Posted by Adam Ginsburg on September 06, 2019 at 7:41 PM

FOR IMMEDIATE RELEASE
September 6, 2019

Gov. Janet Mills accepts historic bill extending Maine’s RCV system to general election for president and future presidential primaries

 

FOR INFORMATION, CONTACT:

Emily Risch, Director of Communications, at erisch@fairvote.org 
David Daley, Senior Communications Fellow, at ddaley@fairvote.org

 

Augusta, Maine-- Maine’s position as the nation’s leader on ranked choice voting (RCV) was cemented today, after Maine governor Janet Mills announced that she would allow a bill to become law to make Maine the first state to use ranked choice voting to decide Electoral College votes in the general presidential election in 2020. RCV will be allowed for presidential primaries starting in 2024.

The bill establishes an “instant runoff” for the Electoral College, where backup votes for weaker candidates go to the next ranked choice in the event that no candidate earns a majority of the vote. In Maine this means a ranked choice vote to determine an electoral vote in Maine’s two congressional districts and two electoral votes going to the RCV winner statewide. 

“Ranked choice voting for president in Maine is an historic first,” said FairVote president and CEO Rob Richie. “Swing states like Maine effectively decide the presidency, and the White House should not be decided by a ‘spoiler.’ Now Mainers have the option to vote freely for an independent or third party presidential candidate that best speaks to them and still indicate a backup choice between the major party candidates.”

Had Gov. Mills signed LD 1083, it would have led to the bill becoming law immediately and to ranked choice ballots being used in its March 2020 presidential primaries. Starting in 2024, presidential primary ballots will also offer ranked choice voting. If LD 1083 had become law in time to be used in the Democratic presidential primary in March 2020, for example, voters would have had the option to indicate a backup choice if their first choice had fallen short of the 15% level of support needed to earn delegates under Democratic Party rules.

Ranked choice voting has tremendous momentum nationwide. This major advance for RCV in Maine comes as six state Democratic parties still plan to have voters cast RCV ballots in their delegate selection process for 2020. Iowa and Nevada are traditional caucus states where voters’ “backup choices” already will carry weight, meaning voters there get to go to a backup choice if their first choice can’t win delegates. That’s why both states are working on plans to have early voters cast ranked choice voting ballots and why four other caucus states are looking to have all their voters use ranked choice voting in the Democratic presidential primaries.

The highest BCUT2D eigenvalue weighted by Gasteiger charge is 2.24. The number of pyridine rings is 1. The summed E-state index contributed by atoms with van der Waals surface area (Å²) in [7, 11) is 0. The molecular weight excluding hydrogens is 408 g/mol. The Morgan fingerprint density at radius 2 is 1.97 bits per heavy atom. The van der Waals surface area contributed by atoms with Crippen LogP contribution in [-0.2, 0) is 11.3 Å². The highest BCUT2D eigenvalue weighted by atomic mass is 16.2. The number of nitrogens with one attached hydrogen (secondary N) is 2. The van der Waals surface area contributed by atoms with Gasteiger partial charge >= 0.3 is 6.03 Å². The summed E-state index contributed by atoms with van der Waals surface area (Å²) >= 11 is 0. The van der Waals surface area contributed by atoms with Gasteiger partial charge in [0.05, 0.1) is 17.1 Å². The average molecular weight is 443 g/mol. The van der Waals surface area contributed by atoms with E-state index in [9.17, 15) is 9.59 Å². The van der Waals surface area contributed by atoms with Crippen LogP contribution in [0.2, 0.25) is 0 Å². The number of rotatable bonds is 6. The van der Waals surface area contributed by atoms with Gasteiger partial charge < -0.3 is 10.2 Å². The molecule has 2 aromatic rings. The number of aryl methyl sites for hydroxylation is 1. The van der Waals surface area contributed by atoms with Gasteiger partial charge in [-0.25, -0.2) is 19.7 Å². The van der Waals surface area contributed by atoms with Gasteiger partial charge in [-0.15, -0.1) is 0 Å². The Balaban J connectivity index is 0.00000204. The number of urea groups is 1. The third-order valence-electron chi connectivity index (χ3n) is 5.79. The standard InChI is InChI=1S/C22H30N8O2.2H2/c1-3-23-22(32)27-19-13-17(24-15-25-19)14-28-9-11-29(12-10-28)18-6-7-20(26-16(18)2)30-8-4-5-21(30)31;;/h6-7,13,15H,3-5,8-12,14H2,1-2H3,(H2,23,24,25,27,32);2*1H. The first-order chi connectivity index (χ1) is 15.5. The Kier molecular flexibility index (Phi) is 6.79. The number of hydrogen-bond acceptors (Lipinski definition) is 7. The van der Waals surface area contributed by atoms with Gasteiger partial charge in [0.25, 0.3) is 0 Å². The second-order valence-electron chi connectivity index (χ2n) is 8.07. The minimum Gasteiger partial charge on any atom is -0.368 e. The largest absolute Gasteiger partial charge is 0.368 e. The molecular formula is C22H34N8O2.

Gov Mills issued a statement today explaining her acceptance of the bill, saying that “My experience with ranked-choice voting is that it gives voters a greater voice and it encourages civility among campaigns and candidates at a time when such civility is sorely needed.”

Ranked choice voting was first adopted by Maine voters in 2016 and affirmed in a second vote in June 2018. In 2018, RCV was used for all state and congressional primaries and general elections to U.S. Senate and U.S. House. In those elections, voter turnout surpassed projections, and voters easily adapted to their new system with high, effective use of rankings. The Committee for Ranked Choice Voting, the Maine advocacy group that led the 2016 and 2018 ballot measure wins, focused its efforts on the presidential legislation this year. 

“This is a tremendous victory for our democracy,” says Richie. “We congratulate Cara McCormick and the whole Committee for Ranked Choice Voting team, along with groups like the League of Women Voters of Maine and grassroots supporters across the state. Gov. Mills, state senate president and LD 1083 sponsor Troy Jackson and the state legislature deserve great credit for this historic new law to set what promises to become a national standard.”

Reformers’ success in Maine set the foundation for extending RCV for presidential elections. Hillary Clinton won Maine in 2016, but with a 47.8 percent plurality. Her 22,000-vote margin over Donald Trump was less than the 38,100 votes won by Libertarian candidate Gary Johnson. If LD 1083 had been in place in 2016, RCV would have resulted in votes for third party and independent candidates helping to decide the final outcome.

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